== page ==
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I've written a function to calculate all the distinct substrings of a given string, that are palindromes. The string is passed as the argument to the function. For example, the string abba is a palindrome because reversed it is also abba. If the function takes the string aabaa it returns 5, because the distinct substrings are a, aa, aabaa, aba, b.

I've currently made use of two for loops for this to work, however, when the string gets big, it's very inefficient due to the fact it iterates one by one. Any suggestions as to how I can make this significantly more efficient? Recursion maybe?

The function:

function countPalindromesInString(s) {

    let subStrings = [];

    for (let i = 0; i < s.length; i++) {
      for(let j = 0; j < s.length - i; j++) {
        let subString = s.substring(j, j + i + 1);
        if(subString === subString.split('').reverse().join('') && !subStrings.includes(subString)) {
          subStrings.push(subString);
        }
      }
    }
    return subStrings.length;
}
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  • \$\begingroup\$ Is the full string guaranteed to be a palindrome? \$\endgroup\$ – Gerrit0 Nov 13 '17 at 4:59
  • \$\begingroup\$ @Gerrit0 yes the initial input is a palindrome. \$\endgroup\$ – Matt Kent Nov 13 '17 at 9:26
  • 2
    \$\begingroup\$ This can be solved in O(n) either with Manchester or palindromic tree : adilet.org/blog/25-09-14 \$\endgroup\$ – juvian Nov 13 '17 at 16:16
  • \$\begingroup\$ @juvian Better to post a short answer than review the code in comments, which are temporary. \$\endgroup\$ – dcorking Nov 17 '17 at 8:50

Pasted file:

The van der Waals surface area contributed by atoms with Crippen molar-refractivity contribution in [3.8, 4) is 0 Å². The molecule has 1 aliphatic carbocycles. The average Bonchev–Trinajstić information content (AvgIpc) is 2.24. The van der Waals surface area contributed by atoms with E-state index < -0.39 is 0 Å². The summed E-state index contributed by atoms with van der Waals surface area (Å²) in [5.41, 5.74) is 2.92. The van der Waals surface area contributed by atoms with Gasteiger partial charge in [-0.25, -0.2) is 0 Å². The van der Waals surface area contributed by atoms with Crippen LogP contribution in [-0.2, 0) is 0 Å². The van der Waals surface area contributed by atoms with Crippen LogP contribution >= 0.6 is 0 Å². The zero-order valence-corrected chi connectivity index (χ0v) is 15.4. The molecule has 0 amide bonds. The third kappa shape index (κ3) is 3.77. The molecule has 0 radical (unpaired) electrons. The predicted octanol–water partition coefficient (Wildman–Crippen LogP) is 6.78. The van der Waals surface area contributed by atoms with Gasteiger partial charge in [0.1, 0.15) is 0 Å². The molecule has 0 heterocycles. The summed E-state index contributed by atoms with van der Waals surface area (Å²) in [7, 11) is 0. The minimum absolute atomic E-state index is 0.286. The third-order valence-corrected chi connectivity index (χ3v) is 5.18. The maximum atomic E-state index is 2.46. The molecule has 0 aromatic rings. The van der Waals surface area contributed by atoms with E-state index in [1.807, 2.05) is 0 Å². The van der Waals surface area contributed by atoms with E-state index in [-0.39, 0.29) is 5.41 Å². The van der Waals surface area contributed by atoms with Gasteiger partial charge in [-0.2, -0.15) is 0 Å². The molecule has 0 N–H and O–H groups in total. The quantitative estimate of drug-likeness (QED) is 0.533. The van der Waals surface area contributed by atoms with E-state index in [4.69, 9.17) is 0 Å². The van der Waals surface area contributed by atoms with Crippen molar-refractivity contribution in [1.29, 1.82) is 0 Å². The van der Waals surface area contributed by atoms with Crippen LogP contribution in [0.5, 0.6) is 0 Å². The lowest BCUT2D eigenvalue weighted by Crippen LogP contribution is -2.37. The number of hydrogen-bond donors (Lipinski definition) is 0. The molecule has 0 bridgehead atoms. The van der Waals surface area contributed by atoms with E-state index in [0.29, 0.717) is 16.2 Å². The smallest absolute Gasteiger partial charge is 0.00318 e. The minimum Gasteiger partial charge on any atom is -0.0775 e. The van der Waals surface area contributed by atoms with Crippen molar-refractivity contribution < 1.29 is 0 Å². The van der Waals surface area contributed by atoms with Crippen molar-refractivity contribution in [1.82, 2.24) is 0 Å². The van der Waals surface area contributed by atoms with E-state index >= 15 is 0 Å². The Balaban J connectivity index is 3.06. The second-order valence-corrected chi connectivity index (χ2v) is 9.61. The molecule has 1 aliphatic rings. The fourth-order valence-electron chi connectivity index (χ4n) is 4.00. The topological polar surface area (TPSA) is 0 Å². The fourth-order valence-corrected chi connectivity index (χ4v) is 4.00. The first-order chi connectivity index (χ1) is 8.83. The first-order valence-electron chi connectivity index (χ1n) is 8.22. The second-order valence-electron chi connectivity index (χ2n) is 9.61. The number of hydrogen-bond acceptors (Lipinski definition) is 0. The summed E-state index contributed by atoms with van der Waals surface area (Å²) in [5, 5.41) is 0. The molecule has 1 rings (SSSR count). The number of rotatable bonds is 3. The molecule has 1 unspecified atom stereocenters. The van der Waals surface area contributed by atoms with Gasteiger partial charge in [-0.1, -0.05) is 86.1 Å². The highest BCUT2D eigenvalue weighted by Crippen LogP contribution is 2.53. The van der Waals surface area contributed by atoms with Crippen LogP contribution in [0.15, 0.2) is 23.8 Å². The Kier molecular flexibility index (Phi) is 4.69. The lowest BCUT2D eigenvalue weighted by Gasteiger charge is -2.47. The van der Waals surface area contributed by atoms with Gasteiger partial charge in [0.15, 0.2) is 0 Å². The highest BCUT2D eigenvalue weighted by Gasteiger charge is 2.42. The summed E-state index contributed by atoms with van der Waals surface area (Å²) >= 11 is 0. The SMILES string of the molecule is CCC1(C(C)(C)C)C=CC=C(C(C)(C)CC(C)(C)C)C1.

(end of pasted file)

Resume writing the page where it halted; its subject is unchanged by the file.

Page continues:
• \$\begingroup\$ @dcorking well, answers were already given and seeing it accepted would suggest that efficient wise its already enough. Both manchester and palindromic tree are a bit harder to implement and definitely not easy to understand, so as long as performance is not needed its good to avoid them. Besides, meta.stackexchange.com/questions/8231/… \$\endgroup\$ – juvian Nov 17 '17 at 16:42
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You code looks pretty neat, i do not think that using recursion would improve it very much, but i have some minor suggestions;

1) Performance-wise improvements

The only thing that seems odd at first glance is how you reverse the string to compare subString.split('').reverse().join('');

I had to look it up, but i found that the way that you are doing its the right way using In-built functions, and its pretty much good for almost all cases, but if you want to improve a little the performance you could use something like:

function reverse(s) {
  var o = [];
  for (var i = 0, len = s.length; i <= len; i++)
    o.push(s.charAt(len - i));
   return o.join('');
}

Using this function is has an improve in performance over your current implementation.

2) Readability

You could extract your conditional and use it as a function so your intent would be more clear:

let isPalindrome = function (word, words) {
  return word === word.split('').reverse().join('') && !words.includes(word)
}

and use this function in the conditional as:

if(isPalisdrome(subString, subStrings)) {